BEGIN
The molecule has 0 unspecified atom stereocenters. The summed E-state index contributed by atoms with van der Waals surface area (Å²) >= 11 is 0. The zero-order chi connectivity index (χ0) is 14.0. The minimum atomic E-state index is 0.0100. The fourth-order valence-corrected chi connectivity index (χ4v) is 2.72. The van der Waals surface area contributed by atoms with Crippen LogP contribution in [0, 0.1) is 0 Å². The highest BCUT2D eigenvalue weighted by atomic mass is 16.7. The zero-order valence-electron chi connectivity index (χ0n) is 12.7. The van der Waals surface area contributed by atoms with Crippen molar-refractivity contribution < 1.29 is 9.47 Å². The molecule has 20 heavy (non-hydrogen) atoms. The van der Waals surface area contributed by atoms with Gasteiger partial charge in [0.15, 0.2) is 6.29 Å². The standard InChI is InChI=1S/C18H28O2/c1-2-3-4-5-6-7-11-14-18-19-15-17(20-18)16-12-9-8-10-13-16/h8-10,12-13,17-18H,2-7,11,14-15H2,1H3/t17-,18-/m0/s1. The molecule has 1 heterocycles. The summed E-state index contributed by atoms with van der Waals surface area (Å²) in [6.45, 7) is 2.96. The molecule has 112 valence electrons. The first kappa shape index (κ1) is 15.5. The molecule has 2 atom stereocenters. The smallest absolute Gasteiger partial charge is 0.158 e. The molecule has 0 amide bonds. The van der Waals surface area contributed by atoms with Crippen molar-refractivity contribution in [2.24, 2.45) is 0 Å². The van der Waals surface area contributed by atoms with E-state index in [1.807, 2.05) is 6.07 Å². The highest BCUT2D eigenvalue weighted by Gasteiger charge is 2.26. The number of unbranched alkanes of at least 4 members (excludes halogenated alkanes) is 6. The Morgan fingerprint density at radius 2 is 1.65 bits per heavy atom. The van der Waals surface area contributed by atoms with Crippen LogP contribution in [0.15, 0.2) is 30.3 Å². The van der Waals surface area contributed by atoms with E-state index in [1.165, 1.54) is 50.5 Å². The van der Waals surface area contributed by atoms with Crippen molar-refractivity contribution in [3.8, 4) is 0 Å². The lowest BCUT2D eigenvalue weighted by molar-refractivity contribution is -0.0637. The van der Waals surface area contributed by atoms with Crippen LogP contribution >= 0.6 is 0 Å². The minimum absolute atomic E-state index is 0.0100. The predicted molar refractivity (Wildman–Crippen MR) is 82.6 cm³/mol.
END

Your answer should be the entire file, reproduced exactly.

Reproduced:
The molecule has 0 unspecified atom stereocenters. The summed E-state index contributed by atoms with van der Waals surface area (Å²) >= 11 is 0. The zero-order chi connectivity index (χ0) is 14.0. The minimum atomic E-state index is 0.0100. The fourth-order valence-corrected chi connectivity index (χ4v) is 2.72. The van der Waals surface area contributed by atoms with Crippen LogP contribution in [0, 0.1) is 0 Å². The highest BCUT2D eigenvalue weighted by atomic mass is 16.7. The zero-order valence-electron chi connectivity index (χ0n) is 12.7. The van der Waals surface area contributed by atoms with Crippen molar-refractivity contribution < 1.29 is 9.47 Å². The molecule has 20 heavy (non-hydrogen) atoms. The van der Waals surface area contributed by atoms with Gasteiger partial charge in [0.15, 0.2) is 6.29 Å². The standard InChI is InChI=1S/C18H28O2/c1-2-3-4-5-6-7-11-14-18-19-15-17(20-18)16-12-9-8-10-13-16/h8-10,12-13,17-18H,2-7,11,14-15H2,1H3/t17-,18-/m0/s1. The molecule has 1 heterocycles. The summed E-state index contributed by atoms with van der Waals surface area (Å²) in [6.45, 7) is 2.96. The molecule has 112 valence electrons. The first kappa shape index (κ1) is 15.5. The molecule has 2 atom stereocenters. The smallest absolute Gasteiger partial charge is 0.158 e. The molecule has 0 amide bonds. The van der Waals surface area contributed by atoms with Crippen molar-refractivity contribution in [2.24, 2.45) is 0 Å². The van der Waals surface area contributed by atoms with E-state index in [1.807, 2.05) is 6.07 Å². The highest BCUT2D eigenvalue weighted by Gasteiger charge is 2.26. The number of unbranched alkanes of at least 4 members (excludes halogenated alkanes) is 6. The Morgan fingerprint density at radius 2 is 1.65 bits per heavy atom. The van der Waals surface area contributed by atoms with Crippen LogP contribution in [0.15, 0.2) is 30.3 Å². The van der Waals surface area contributed by atoms with E-state index in [1.165, 1.54) is 50.5 Å². The van der Waals surface area contributed by atoms with Crippen molar-refractivity contribution in [3.8, 4) is 0 Å². The lowest BCUT2D eigenvalue weighted by molar-refractivity contribution is -0.0637. The van der Waals surface area contributed by atoms with Crippen LogP contribution >= 0.6 is 0 Å². The minimum absolute atomic E-state index is 0.0100. The predicted molar refractivity (Wildman–Crippen MR) is 82.6 cm³/mol.